Has there ever been a more poorly communicated message, an adult social care policy which was manipulated by the tabloids into a headline capable of scaring even the hardiest Tory.

What happened next was crucial, Teresa May made a U-turn. Read that line again. The election campaign thus far was built on one message, strong and stable leadership. The person charged with that strong and stable leadership just made a U-turn. Surely the writing was on the wall.

What has all of this got to do with my dental practice?

In conjunction with the power of a message there’s another lesson to be learnt for practice principals. No ship sails with only a captain. Many of you will have seen it in a growing practice, a new associate starts yet everyone still wants to see the principal who is booked weeks in advance rather than have a same day appointment with an unknown name. Gamblers need to ‘spread the risk’ and I would argue practice owners need to do the same and not have a business built on one name.

Frequently communicate the message of what your team offer, focus on the treatments which everyone excels at, sing the praises of the hygiene team and how they can protect your dental health. If a practice has its goodwill build predominantly on one name what happens if that person has a number of months off with illness or when the practice is due to be sold? Make your practice a team of dental superstars, not one superstar with an anonymous chorus line.

How do I successfully deliver a message?

Every message should focus around the benefits. The point I made above regarding the strong and stable leadership message was how one dimensional it was. It’s the equivalent of ‘Adult Orthodontics’. What does that actually mean to an average member of the public? If the benefits are outlined there is always a higher treatment uptake.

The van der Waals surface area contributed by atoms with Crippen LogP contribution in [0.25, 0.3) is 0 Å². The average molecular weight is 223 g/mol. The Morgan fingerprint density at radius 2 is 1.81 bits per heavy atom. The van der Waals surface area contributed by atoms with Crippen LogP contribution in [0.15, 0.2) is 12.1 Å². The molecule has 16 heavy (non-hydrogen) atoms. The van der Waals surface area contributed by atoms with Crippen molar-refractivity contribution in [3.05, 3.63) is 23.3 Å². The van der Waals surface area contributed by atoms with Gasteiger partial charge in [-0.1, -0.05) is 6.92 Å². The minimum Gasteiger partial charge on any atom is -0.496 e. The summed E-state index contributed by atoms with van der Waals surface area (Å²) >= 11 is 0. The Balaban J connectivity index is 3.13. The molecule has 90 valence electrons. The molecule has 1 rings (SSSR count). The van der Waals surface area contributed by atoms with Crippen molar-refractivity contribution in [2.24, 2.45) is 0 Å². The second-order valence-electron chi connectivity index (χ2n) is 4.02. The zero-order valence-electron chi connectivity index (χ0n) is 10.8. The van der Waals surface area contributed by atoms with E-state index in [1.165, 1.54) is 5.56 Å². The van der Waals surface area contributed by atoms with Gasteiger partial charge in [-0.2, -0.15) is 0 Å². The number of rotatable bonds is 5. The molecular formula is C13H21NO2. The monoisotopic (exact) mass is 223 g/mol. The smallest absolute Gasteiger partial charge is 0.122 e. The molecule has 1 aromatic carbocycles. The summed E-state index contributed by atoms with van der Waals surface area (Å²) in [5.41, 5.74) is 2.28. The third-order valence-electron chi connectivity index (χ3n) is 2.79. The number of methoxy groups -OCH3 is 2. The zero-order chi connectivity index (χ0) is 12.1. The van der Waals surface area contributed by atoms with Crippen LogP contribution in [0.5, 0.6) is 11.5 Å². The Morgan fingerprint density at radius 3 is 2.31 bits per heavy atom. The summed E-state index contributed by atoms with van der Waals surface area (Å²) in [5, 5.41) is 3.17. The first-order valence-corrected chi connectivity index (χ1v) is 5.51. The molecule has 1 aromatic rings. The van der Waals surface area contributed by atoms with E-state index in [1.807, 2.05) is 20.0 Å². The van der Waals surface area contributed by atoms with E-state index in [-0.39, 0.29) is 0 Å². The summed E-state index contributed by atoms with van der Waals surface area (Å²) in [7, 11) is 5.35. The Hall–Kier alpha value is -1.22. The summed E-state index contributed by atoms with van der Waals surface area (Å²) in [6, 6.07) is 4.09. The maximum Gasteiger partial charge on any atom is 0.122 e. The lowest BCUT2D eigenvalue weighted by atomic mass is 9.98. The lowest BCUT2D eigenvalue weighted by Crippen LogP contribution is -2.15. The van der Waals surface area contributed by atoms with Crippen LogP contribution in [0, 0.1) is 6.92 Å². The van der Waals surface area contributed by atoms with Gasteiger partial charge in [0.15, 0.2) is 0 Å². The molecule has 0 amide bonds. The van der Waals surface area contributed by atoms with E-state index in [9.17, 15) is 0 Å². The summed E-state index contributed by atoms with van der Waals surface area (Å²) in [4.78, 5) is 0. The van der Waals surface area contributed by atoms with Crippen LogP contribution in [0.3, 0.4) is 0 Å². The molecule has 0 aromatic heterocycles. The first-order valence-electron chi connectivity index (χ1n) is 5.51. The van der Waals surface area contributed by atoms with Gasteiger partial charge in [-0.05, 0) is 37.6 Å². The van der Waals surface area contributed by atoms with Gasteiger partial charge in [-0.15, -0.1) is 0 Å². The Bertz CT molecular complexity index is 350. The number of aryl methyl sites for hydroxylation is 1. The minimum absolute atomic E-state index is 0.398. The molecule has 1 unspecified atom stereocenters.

Which of the following adverts would you respond to?

Adult Orthodontics

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Straighter teeth

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Focusing on the benefits and the message is only one part of the equation, delivering it is the other.

You will undoubtedly have heard a lot about the rise of the youth vote last week, with a 12 point increase in under 35’s voting (up to 56%, of which approximately 2/3rd are Labour voters). How was this demographic tapped into? Largely by social media and very targeted adverts. When we work with clients on their social media campaigns we always ensure the message is central and the audience relevant (find out more by clicking here).

In summary, in our humble opinion (and removing any political bias) the reason behind the much stronger than expected performance by Labour was the clarity of the message, the delivery of the message and intelligently using data.

There is a lot to be learnt from this, and the next time you decide to launch a campaign to attract new patients or increase revenue from existing ones, it will be worth remembering the lesson.

#dentalmarketing #practicemanagement #welltrainedteam #dentalcommunications